Tap Code [55] ramblings of a deductionist

[none of the pictures on my blogs are mine by the way]

Topics of Discussion:

Introduction

Tap Code and How it Works

Challenges

Reminder

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Introduction

This blog is going to mirror some of my earlier blogs in length (it will be shorter) simply because I chose a topic that is fairly easily explained. I chose to do it this way because the blogs for the next two weeks cover two different types of ciphers that take a lot to explain. Those two blogs will be the end to my codes and ciphers series for now. However, there is always the possibility of returning to the topic. I didn’t want to pair any of these topics together because I didn’t think it would fit and after some thought, I decided to separate even the two ciphers I will be explaining for the sake of not making the blogs too long. I hope you enjoy this shorter blog on tap code!

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Tap Code and How it Works

The cover image for this blog entry is an example of tap code. Tap code, also referred to as knock code, is a code code originally based on a 5x5 grid square using the Latin alphabet. It dates back to Ancient Greece and is most commonly known to have been used by soldiers and criminals. There are many different depictions of it being used by the listed people groups in books and films.

Tap code is similar to Morse code because it is sent through various tappings or audio cues. It then has to be understood and translated from the taps to the letters. You have to know how the chart works in order to do that. The below picture explains how the chart works.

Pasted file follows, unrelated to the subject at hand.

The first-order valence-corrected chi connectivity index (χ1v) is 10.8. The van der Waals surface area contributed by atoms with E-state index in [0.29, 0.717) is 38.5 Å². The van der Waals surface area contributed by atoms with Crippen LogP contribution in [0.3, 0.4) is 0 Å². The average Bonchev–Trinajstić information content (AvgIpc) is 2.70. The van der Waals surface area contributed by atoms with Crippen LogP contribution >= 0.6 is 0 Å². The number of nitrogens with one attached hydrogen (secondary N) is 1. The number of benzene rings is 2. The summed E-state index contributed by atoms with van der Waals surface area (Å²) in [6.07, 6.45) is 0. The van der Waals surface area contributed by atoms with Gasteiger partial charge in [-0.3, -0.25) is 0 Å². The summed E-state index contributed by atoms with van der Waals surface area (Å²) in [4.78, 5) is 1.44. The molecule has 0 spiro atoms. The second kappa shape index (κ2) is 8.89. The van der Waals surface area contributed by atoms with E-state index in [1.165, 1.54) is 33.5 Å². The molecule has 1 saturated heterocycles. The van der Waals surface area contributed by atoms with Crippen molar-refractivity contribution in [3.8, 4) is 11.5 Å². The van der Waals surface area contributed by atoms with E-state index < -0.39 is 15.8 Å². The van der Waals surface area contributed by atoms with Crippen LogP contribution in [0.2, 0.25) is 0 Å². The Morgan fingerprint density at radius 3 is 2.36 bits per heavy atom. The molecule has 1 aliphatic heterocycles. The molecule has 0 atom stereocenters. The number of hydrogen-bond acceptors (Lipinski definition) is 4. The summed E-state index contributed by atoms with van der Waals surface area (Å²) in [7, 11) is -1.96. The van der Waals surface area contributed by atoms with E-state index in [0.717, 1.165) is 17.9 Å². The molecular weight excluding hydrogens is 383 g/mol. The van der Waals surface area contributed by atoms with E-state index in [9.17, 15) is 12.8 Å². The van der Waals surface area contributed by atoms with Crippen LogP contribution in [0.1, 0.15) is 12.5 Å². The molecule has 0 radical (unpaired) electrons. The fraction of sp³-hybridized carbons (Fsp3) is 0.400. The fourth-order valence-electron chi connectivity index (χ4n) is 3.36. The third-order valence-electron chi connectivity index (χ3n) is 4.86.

As you can see, you would start with tapping however many taps are required for the downward motion and then add the number of taps for the across motion. As an example, take the word “code.” The tapped out word would sound like this:

1+3 taps, 3+4 taps, 1+4 taps, 1+5 taps

If you were to write it out similarly to Morse code it would look like this:

. … … …. . …. . …..

In between each change in direction in relation to the chart there is a pause.

Traditionally, the letter “x’ is used when breaking up sentences while tapping this code.

You might also notice that this code combines the letters “c” and “k.” This is because they provide the same sound.

If you would like to hear and see this code in action, here is a short youtube video where you can follow along with the tapping process while seeing what is being spelled out at the same time:

https://youtu.be/MFVTdO32xK4

That is pretty much all there is too this code! Short and simple to understand!

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Challenges

Because this has been a shorter blog entry I want to give you a few challenges that incorporate this blog’s topic as well as topics from the previous code and cipher blogs. Decode the messages for practice!

Challenge 1:

Igt eua lomaxk uaz cngz zevk ul iovnkx znoy oy ktiujkj cozn? Cngz cgy znk tgsk ul oz? Nuc ngy znoy skyygmk hkkt ktiujkj?

Challenge 2:

Ru blf szev urtfivw lfg gszg gsrh rh z hfyhgrgfgrlm xrksvi, xzm blf urtfiv lfg dszg rh hkvxrzo zylfg gsv hfyhgrgfgrlm zokszyvg?

Challenge 3:

. — . — .- .- ……. -..- …. . . — . — .. — ……. .- …. — -..- ……. -..- -.-. — . ……. — .- ..-. ……. — .. — …- .. — -..- .. — .- . — . ……. .-. .. — …. . …- ……. .. . — ……. -..- …. .. . — .. — .. ……. … .. … ……. -.-. — .- -. — ……. ..-. .. . — . … ……. -..- …. . ……. .-. — .- … . ……. .- — .- …- … .. — .. ……. .-. — . — . ……. -.-. — .- -. — ……. … . .-. — .- … . ……. -..- …. . ……. -. — .- …- . — . ……. .-. — .- … . ……. -..- — .- ……. ..-. -. — …- -..- …. . …- ……. … . .-. — .- … . ……. -..- …. . ……. . . — . -..- .. …- . ……. -. . . — . — — — . . .. — ..